None of these comparisons mean a whole lot. But as clichd as it has been to denigrate particularly the Bears wide receivers, give it all a rest. Enjoy it. This group may not play more than 16 games (the 95ers didnt) but its as good as theres been here since Walter Paytons era.

They can see that all the way down in Springfield.

Passing thoughts

Atlantas Matt Ryan became the latest quarterback to perform below his norm against the Bears. Of the 18 quarterbacks facing the Bears last season (not including fill-in Drew Stanton in Detroit), only Tom Brady (Patriots), Mark Sanchez (Jets) and Matt Hasselbeck (Seahawks) twice managed to reach their season passer rating against the Chicago defense.

Ryan, a 91.0 passer in 2010, posted just a 76.5 rating against the Bears.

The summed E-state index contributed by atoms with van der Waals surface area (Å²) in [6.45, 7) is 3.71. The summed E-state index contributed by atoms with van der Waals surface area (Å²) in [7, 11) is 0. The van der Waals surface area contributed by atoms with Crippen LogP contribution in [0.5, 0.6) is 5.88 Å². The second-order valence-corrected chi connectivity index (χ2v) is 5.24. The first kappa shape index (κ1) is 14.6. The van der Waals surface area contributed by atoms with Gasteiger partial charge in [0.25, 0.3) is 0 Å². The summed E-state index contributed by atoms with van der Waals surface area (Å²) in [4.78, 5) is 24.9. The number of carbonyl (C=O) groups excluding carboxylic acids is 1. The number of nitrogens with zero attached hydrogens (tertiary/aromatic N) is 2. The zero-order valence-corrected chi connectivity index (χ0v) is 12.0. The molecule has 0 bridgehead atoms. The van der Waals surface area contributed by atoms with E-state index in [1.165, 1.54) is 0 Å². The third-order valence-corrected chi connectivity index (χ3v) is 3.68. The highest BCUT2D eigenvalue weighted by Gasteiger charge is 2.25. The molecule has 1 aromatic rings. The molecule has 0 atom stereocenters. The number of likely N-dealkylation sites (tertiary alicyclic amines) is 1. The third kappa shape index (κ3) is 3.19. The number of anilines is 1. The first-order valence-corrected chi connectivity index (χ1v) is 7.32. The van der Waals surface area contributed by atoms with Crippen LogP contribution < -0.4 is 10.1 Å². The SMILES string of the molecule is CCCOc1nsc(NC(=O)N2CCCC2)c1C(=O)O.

John "Moon" Mullin is CSNChicago.com's Bears Insider and appears regularly on Bears Postgame Live and Chicago Tribune Live. Follow Moon on Twitter for up-to-the-minute Bears information.

SportsTalk Live Podcast: Bears will not use franchise tag on Alshon Jeffery

alshon-stl-227.jpg
USA TODAY

SportsTalk Live Podcast: Bears will not use franchise tag on Alshon Jeffery

In this episode of the SportsTalk Live Podcast David Haugh (Chicago Tribune), Nick Friedell (ESPNChicago.com) and Danny Parkins (670 The Score) join David Kaplan on the panel.

NFL.com’s Ian Rapoport reports that the Bears will not use the franchise tag on Alshon Jeffery for the second straight year. Is that the right move? And what will Ryan Pace do with all of his team’s cap space?